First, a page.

- CF-L2 Trainer
- CPR/AED Certified
Daniel Hernandez discovered CrossFit in 2015 while on deployment to Kuwait with the U.S. Air Force. He’d seen a flyer on base for a CrossFit fundamentals class, and bored with the usual chest day, arm day routine, he decided to give it a shot.
“I got hooked from the first day,” he said.
As an Air Force Captain and lifelong athlete — he played baseball, softball, golf, and wrestled — Daniel was no stranger to fitness. Still, after starting CrossFit, he took more than two minutes off his mile time.
“And that’s just strictly doing CrossFit, not running outside of CrossFit or anything,” he said. “CrossFit’s made me more fit than I was before.”
But more exciting, he says, is helping other people get fit. He began coaching CrossFit in 2018 while on commission in Okinawa, Japan.
“Just making people better is really what got me into it,” he said. “Seeing that light bulb turn on when they’re doing movements and something kind of clicks.”
Daniel discovered Rushmore CrossFit while dropping in during the 2017 CrossFit Open before he left for Japan. He fell in love with the community, and so when he returned to South Dakota, he knew which gym to call home.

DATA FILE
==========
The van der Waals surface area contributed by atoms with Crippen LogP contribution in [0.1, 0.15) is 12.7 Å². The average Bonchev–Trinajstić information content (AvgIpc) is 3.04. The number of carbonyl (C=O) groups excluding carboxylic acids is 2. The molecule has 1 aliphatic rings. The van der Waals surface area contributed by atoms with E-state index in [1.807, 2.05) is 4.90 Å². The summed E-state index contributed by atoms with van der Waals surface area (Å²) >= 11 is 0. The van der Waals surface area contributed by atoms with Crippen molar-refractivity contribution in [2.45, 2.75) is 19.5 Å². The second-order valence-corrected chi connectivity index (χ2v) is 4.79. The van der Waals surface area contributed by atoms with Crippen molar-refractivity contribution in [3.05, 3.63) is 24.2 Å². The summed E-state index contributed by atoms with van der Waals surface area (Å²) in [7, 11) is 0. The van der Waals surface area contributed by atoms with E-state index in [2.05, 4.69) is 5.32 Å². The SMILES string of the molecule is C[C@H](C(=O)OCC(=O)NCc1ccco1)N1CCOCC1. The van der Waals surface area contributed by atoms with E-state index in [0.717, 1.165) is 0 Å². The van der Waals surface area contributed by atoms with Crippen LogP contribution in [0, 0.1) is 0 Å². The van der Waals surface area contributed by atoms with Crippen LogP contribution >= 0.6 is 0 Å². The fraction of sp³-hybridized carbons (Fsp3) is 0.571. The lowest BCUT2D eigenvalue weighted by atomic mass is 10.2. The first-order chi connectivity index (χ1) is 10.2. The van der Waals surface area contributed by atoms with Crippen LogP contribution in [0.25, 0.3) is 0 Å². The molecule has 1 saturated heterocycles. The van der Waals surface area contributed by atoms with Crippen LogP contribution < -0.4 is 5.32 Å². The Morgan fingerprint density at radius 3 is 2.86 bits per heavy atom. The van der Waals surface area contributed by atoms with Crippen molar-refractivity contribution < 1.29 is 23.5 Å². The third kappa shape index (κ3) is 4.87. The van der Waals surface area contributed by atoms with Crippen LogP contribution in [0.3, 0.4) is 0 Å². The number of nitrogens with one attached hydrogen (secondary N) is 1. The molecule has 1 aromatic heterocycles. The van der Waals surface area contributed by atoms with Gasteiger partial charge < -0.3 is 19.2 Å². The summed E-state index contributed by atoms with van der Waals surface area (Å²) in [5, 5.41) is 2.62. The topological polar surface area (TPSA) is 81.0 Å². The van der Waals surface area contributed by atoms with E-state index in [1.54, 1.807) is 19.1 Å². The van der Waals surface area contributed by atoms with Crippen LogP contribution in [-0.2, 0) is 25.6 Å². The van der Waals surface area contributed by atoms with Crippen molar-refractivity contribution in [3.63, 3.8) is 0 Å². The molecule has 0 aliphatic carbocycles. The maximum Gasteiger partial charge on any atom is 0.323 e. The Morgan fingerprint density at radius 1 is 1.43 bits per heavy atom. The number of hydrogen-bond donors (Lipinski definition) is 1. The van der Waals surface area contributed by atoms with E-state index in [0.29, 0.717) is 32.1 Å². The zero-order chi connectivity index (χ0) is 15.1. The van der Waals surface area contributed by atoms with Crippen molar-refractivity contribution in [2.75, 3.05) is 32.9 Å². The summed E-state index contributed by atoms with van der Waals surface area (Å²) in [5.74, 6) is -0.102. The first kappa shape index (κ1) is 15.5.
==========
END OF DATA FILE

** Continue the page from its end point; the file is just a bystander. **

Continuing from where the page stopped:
“Just the people pushing each other in the gym and outside of the gym,” he said of what he loves most about the Rushmore community. “It’s not just that one hour a day, work out, go home. They all try to be there for each other.”
It’s a good fit — because that’s exactly what Daniel’s mission is as a coach.
“My main goal as a coach is to bring out the best in people,” he said. “There’s a lot of self-doubt that people put on themselves. Whether it’s jumping up on a box or picking up a barbell, people don’t think they can do it, and they don’t realize what they’re actually capable of doing.”
When he’s not at the gym or on duty with the Air Force, you can find Daniel working out at home in his garage with his wife and three boys. He’s also working toward a master’s degree in exercise science with a focus on fitness and performance.
“I just want to be a part of that change in someone’s life,” he said. “To see them develop, whether they want to compete or whether they’re just there for overall health.”